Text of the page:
"My passion for food began young."
I am the editor of the influential website www.EatLocalChallenge.com which encourages readers to support local farmers and producers.
I began my personal website, Life Begins at 30, in 2003.
I have been published in Edible San Francisco and Fine Cooking, write regularly for Bay Area Bites, Serious Eats, and have been quoted in many nationwide publications. Photography is a passion, and I have had photos printed in National Geographic Traveler and Travel + Leisure.
I contributed to a Williams-Sonoma cookbook: Cooking from the Farmers' Market, which was released in February 2010.
I live in San Francisco, California and can often be found at local farmers markets seeking out the best of what's in season and chatting with farmers.
Fridays when I am in town, you will likely find me at The Jug Shop participating in beer tastings organized by Eric Cripe, Beer and Spirits Specialist and a certified cicerone (cicerones are the beer world's version wine sommeliers). Over the past couple years, I have been able to taste literally hundreds of different beers under Eric's guidance, many of them hard to find and specifically curated for these tastings.
Almanac Beer Company is one of the newest players in the ever-active San Francisco brewing community. Partners Damian Fagan and Jesse Friedman joined together to form the company, which took several years and culminated in a launch brew that was produced in the summer of 2010 and will be available this month.
I love living in San Francisco. In what other major city does the ouster of a sausage vendor at the farmers market become a platform for public debate?
First of all, a little background: This week, the Chronicle reported in an column by CW Nevius that the Aidells booth at the Ferry Plaza Farmers Market was being asked to leave by the end of the month.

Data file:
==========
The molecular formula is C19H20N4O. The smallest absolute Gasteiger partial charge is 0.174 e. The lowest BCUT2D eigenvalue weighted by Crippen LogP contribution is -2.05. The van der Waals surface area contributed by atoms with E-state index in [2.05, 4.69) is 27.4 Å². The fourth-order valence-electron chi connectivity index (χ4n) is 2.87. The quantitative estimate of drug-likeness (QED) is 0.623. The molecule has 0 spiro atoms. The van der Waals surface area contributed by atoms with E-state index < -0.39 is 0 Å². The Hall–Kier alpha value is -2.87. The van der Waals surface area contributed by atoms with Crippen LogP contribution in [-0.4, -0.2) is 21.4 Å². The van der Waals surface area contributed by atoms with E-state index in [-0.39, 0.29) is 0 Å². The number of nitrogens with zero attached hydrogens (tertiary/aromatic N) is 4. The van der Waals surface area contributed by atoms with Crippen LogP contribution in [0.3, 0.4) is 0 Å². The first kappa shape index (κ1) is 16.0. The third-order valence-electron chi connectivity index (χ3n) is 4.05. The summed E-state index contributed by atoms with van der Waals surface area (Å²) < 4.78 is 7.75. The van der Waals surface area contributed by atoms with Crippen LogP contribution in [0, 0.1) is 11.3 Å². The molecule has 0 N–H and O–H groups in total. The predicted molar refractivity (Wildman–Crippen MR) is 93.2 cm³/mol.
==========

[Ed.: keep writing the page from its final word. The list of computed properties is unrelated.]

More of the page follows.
Saturday morning at the Ferry Plaza Farmers Market was classically representative of the way I shop the market. My plan was to get in and out in about an hour and go home to start my day. But all the vendors had stories, and I ran into friends and two and a half hours later, I was trudging home, my arms laden with lots of delicious goodies for the week.
Last Sunday, a brand-new farmers market opened in one of my favorite San Francisco neighborhoods: The Inner Sunset. The market, in the parking lot at Ninth and Irving streets, is run by the Pacific Coast Farmers Markets Association and will run from June through November.
I have been in Southern California for about a week. I am here for some work obligations, and also to "babysit" two boys. The boys are 11 and 14, and they are like little brothers to me. I've known them since they were born, and we all truly enjoy hanging out together. I convinced Jack, the oldest, that my name was "Cool Jen" when I was a baby, and the name has stuck. Even as young men, they still introduce me to their friends as Cool Jen.
Boccalone is a store that is located in the Ferry Building, and is the brainchild of Incanto chef Chris Cosentino and his business partner Mark Pastore. It has been open less than a year, and attracts great attention in the Ferry Building with its pristine meat slicers and case of hanging meats. In addition to their delectable porcine products, Boccalone also offers sparkling water (like what is offered at Incanto) -- I love filling up my bottle on farmers market days before I battle the crowds.
For about as long as I have been talking about eating food from local farmers, I have been talking about Gary Paul Nabhan. He is the author of a book called Coming Home to Eat which definitively changed my life's course and really made me focus on talking about eating local food.
It's an exciting time around the farmers market these days. I hadn't been to the market for about two weeks, and was amazed at how much the market changed in a short amount of time. There is a promise of summer fruit in the air, and the spring vegetables are in abundance. Here are some of the things I am looking forward to this month.
The Garden is a documentary film about the life and death of a community garden in Los Angeles. After the 1992 Rodney King riots which fractured the South Central Los Angeles community, the City of Los Angeles allotted a 14-acre piece of property to the community, allowing them to create farm plots for 347 families on the corner of 41st and Alameda (two miles from the location of my grandfather's restaurant). The creation of this garden made it the largest community garden in the United States.
There are certain books that are such a part of one's life, that it's hard to believe that not everyone knows about them. In fact, when I sat down to write this blog post, I found it unbelievable that I have never mentioned this book to you before. 3 Bowls: Vegetarian Recipes from an American Zen Buddhist Monastery was published in 2000 and written by Seppo Ed Farrey. I bought it soon after, and have been cooking with it ever since.